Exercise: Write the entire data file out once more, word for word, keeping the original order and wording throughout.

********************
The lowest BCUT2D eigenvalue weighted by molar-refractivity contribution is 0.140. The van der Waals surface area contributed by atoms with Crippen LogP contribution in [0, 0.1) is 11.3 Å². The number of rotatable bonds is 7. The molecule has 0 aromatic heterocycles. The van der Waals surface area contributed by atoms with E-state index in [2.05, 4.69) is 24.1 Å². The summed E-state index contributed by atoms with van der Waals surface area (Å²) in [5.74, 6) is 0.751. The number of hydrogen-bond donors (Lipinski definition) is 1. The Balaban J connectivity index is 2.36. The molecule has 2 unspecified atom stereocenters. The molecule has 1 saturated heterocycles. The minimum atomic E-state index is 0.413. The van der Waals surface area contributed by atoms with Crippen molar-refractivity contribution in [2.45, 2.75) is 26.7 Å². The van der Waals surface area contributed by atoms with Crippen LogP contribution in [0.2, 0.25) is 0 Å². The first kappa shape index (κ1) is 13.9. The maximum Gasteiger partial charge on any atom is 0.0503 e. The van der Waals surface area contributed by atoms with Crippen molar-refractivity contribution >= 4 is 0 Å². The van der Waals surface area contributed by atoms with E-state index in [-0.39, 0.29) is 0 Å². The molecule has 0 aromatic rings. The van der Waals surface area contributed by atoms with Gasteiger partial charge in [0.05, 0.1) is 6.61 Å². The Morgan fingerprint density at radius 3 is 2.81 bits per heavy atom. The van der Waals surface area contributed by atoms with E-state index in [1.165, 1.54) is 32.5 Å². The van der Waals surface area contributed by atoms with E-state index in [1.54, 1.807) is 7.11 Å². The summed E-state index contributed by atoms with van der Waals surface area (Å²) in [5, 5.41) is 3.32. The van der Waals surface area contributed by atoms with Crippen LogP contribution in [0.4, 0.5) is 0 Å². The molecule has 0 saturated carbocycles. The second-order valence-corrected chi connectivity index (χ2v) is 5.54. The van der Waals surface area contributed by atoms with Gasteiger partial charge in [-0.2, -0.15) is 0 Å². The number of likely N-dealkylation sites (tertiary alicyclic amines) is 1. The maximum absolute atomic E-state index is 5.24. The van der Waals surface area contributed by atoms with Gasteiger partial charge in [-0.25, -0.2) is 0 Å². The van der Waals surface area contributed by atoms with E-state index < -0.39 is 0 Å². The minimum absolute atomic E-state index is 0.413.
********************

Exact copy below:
The lowest BCUT2D eigenvalue weighted by molar-refractivity contribution is 0.140. The van der Waals surface area contributed by atoms with Crippen LogP contribution in [0, 0.1) is 11.3 Å². The number of rotatable bonds is 7. The molecule has 0 aromatic heterocycles. The van der Waals surface area contributed by atoms with E-state index in [2.05, 4.69) is 24.1 Å². The summed E-state index contributed by atoms with van der Waals surface area (Å²) in [5.74, 6) is 0.751. The number of hydrogen-bond donors (Lipinski definition) is 1. The Balaban J connectivity index is 2.36. The molecule has 2 unspecified atom stereocenters. The molecule has 1 saturated heterocycles. The minimum atomic E-state index is 0.413. The van der Waals surface area contributed by atoms with Crippen molar-refractivity contribution in [2.45, 2.75) is 26.7 Å². The van der Waals surface area contributed by atoms with Crippen LogP contribution in [0.2, 0.25) is 0 Å². The first kappa shape index (κ1) is 13.9. The maximum Gasteiger partial charge on any atom is 0.0503 e. The van der Waals surface area contributed by atoms with Crippen molar-refractivity contribution >= 4 is 0 Å². The van der Waals surface area contributed by atoms with E-state index in [-0.39, 0.29) is 0 Å². The molecule has 0 aromatic rings. The van der Waals surface area contributed by atoms with Gasteiger partial charge in [0.05, 0.1) is 6.61 Å². The Morgan fingerprint density at radius 3 is 2.81 bits per heavy atom. The van der Waals surface area contributed by atoms with E-state index in [1.165, 1.54) is 32.5 Å². The van der Waals surface area contributed by atoms with E-state index in [1.54, 1.807) is 7.11 Å². The summed E-state index contributed by atoms with van der Waals surface area (Å²) in [5, 5.41) is 3.32. The van der Waals surface area contributed by atoms with Crippen LogP contribution in [0.4, 0.5) is 0 Å². The molecule has 0 saturated carbocycles. The second-order valence-corrected chi connectivity index (χ2v) is 5.54. The van der Waals surface area contributed by atoms with Gasteiger partial charge in [-0.2, -0.15) is 0 Å². The number of likely N-dealkylation sites (tertiary alicyclic amines) is 1. The maximum absolute atomic E-state index is 5.24. The van der Waals surface area contributed by atoms with Gasteiger partial charge in [-0.25, -0.2) is 0 Å². The van der Waals surface area contributed by atoms with E-state index < -0.39 is 0 Å². The minimum absolute atomic E-state index is 0.413.